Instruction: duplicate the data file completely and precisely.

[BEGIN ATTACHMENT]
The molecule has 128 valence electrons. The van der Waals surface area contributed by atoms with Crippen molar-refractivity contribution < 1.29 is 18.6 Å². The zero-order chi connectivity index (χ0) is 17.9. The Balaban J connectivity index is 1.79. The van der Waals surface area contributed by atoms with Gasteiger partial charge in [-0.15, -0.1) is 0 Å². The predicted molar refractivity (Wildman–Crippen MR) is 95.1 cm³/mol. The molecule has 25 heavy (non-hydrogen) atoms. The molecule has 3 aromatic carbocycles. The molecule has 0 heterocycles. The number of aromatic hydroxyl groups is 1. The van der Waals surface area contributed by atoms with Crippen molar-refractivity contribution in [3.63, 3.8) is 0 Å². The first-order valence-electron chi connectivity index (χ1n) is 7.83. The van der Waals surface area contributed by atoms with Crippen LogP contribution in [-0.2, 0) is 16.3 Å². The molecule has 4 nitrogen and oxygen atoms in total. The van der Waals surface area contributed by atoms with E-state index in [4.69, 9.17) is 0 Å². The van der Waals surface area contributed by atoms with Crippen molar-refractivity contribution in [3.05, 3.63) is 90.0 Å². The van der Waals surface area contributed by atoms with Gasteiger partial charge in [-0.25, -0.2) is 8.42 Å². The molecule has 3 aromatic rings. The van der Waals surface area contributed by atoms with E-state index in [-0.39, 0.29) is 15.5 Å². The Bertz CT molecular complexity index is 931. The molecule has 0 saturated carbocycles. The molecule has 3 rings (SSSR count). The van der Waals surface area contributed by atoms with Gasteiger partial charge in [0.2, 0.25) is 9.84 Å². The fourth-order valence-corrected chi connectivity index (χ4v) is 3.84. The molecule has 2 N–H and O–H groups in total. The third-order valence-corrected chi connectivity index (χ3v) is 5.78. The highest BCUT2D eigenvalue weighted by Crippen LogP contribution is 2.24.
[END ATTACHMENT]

The molecule has 128 valence electrons. The van der Waals surface area contributed by atoms with Crippen molar-refractivity contribution < 1.29 is 18.6 Å². The zero-order chi connectivity index (χ0) is 17.9. The Balaban J connectivity index is 1.79. The van der Waals surface area contributed by atoms with Gasteiger partial charge in [-0.15, -0.1) is 0 Å². The predicted molar refractivity (Wildman–Crippen MR) is 95.1 cm³/mol. The molecule has 25 heavy (non-hydrogen) atoms. The molecule has 3 aromatic carbocycles. The molecule has 0 heterocycles. The number of aromatic hydroxyl groups is 1. The van der Waals surface area contributed by atoms with Crippen molar-refractivity contribution in [3.63, 3.8) is 0 Å². The first-order valence-electron chi connectivity index (χ1n) is 7.83. The van der Waals surface area contributed by atoms with Crippen LogP contribution in [-0.2, 0) is 16.3 Å². The molecule has 4 nitrogen and oxygen atoms in total. The van der Waals surface area contributed by atoms with E-state index in [4.69, 9.17) is 0 Å². The van der Waals surface area contributed by atoms with Crippen molar-refractivity contribution in [3.05, 3.63) is 90.0 Å². The van der Waals surface area contributed by atoms with Gasteiger partial charge in [-0.25, -0.2) is 8.42 Å². The molecule has 3 aromatic rings. The van der Waals surface area contributed by atoms with E-state index in [-0.39, 0.29) is 15.5 Å². The Bertz CT molecular complexity index is 931. The molecule has 0 saturated carbocycles. The molecule has 3 rings (SSSR count). The van der Waals surface area contributed by atoms with Gasteiger partial charge in [0.2, 0.25) is 9.84 Å². The fourth-order valence-corrected chi connectivity index (χ4v) is 3.84. The molecule has 2 N–H and O–H groups in total. The third-order valence-corrected chi connectivity index (χ3v) is 5.78. The highest BCUT2D eigenvalue weighted by Crippen LogP contribution is 2.24.